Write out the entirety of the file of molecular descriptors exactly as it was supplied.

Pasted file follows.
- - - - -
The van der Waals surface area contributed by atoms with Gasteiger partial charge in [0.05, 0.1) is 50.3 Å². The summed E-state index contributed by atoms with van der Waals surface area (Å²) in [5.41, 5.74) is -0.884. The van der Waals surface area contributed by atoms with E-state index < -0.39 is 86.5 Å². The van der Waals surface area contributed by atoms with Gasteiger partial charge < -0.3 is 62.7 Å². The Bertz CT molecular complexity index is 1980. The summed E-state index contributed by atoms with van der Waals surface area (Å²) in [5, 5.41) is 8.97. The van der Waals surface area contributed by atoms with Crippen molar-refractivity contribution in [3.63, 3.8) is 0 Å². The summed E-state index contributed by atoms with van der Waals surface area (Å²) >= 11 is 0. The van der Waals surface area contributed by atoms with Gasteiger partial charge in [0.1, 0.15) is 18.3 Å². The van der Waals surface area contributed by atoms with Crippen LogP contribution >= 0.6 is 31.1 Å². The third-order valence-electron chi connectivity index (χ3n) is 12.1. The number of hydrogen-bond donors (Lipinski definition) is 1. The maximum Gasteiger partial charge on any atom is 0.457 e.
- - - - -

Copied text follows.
The van der Waals surface area contributed by atoms with Gasteiger partial charge in [0.05, 0.1) is 50.3 Å². The summed E-state index contributed by atoms with van der Waals surface area (Å²) in [5.41, 5.74) is -0.884. The van der Waals surface area contributed by atoms with E-state index < -0.39 is 86.5 Å². The van der Waals surface area contributed by atoms with Gasteiger partial charge < -0.3 is 62.7 Å². The Bertz CT molecular complexity index is 1980. The summed E-state index contributed by atoms with van der Waals surface area (Å²) in [5, 5.41) is 8.97. The van der Waals surface area contributed by atoms with Crippen molar-refractivity contribution in [3.63, 3.8) is 0 Å². The summed E-state index contributed by atoms with van der Waals surface area (Å²) >= 11 is 0. The van der Waals surface area contributed by atoms with Gasteiger partial charge in [0.1, 0.15) is 18.3 Å². The van der Waals surface area contributed by atoms with Crippen LogP contribution >= 0.6 is 31.1 Å². The third-order valence-electron chi connectivity index (χ3n) is 12.1. The number of hydrogen-bond donors (Lipinski definition) is 1. The maximum Gasteiger partial charge on any atom is 0.457 e.